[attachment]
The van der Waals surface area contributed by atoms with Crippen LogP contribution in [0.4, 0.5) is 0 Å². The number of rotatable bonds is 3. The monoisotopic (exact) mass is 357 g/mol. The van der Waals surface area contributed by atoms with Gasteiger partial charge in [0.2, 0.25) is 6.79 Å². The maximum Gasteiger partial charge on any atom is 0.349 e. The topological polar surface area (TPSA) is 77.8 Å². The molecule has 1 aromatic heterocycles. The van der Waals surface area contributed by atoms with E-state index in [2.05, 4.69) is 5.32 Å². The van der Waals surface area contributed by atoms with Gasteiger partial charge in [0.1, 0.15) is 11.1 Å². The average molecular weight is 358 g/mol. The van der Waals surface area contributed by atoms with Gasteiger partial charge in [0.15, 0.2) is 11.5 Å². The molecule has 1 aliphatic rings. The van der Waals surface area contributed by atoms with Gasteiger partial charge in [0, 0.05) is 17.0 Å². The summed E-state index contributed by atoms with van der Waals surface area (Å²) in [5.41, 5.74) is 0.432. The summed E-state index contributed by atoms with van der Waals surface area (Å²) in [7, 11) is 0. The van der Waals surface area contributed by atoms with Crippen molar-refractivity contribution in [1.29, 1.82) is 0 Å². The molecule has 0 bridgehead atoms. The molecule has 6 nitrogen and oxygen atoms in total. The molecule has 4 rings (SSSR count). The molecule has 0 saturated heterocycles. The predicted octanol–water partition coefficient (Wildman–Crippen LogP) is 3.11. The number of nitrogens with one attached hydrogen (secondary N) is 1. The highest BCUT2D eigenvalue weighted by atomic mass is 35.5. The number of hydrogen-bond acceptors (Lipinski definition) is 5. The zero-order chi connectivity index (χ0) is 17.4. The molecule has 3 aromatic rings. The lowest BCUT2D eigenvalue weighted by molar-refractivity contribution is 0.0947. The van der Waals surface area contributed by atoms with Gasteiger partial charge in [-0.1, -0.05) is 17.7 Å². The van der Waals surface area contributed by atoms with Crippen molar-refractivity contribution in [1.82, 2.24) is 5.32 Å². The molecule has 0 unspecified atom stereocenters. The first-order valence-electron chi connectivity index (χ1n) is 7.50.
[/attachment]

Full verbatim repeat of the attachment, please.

The van der Waals surface area contributed by atoms with Crippen LogP contribution in [0.4, 0.5) is 0 Å². The number of rotatable bonds is 3. The monoisotopic (exact) mass is 357 g/mol. The van der Waals surface area contributed by atoms with Gasteiger partial charge in [0.2, 0.25) is 6.79 Å². The maximum Gasteiger partial charge on any atom is 0.349 e. The topological polar surface area (TPSA) is 77.8 Å². The molecule has 1 aromatic heterocycles. The van der Waals surface area contributed by atoms with E-state index in [2.05, 4.69) is 5.32 Å². The van der Waals surface area contributed by atoms with Gasteiger partial charge in [0.1, 0.15) is 11.1 Å². The average molecular weight is 358 g/mol. The van der Waals surface area contributed by atoms with Gasteiger partial charge in [0.15, 0.2) is 11.5 Å². The molecule has 1 aliphatic rings. The van der Waals surface area contributed by atoms with Gasteiger partial charge in [0, 0.05) is 17.0 Å². The summed E-state index contributed by atoms with van der Waals surface area (Å²) in [5.41, 5.74) is 0.432. The summed E-state index contributed by atoms with van der Waals surface area (Å²) in [7, 11) is 0. The van der Waals surface area contributed by atoms with Crippen molar-refractivity contribution in [1.29, 1.82) is 0 Å². The molecule has 0 bridgehead atoms. The molecule has 6 nitrogen and oxygen atoms in total. The molecule has 4 rings (SSSR count). The molecule has 0 saturated heterocycles. The predicted octanol–water partition coefficient (Wildman–Crippen LogP) is 3.11. The number of nitrogens with one attached hydrogen (secondary N) is 1. The highest BCUT2D eigenvalue weighted by atomic mass is 35.5. The number of hydrogen-bond acceptors (Lipinski definition) is 5. The zero-order chi connectivity index (χ0) is 17.4. The molecule has 3 aromatic rings. The lowest BCUT2D eigenvalue weighted by molar-refractivity contribution is 0.0947. The van der Waals surface area contributed by atoms with Gasteiger partial charge in [-0.1, -0.05) is 17.7 Å². The van der Waals surface area contributed by atoms with Crippen molar-refractivity contribution in [1.82, 2.24) is 5.32 Å². The molecule has 0 unspecified atom stereocenters. The first-order valence-electron chi connectivity index (χ1n) is 7.50.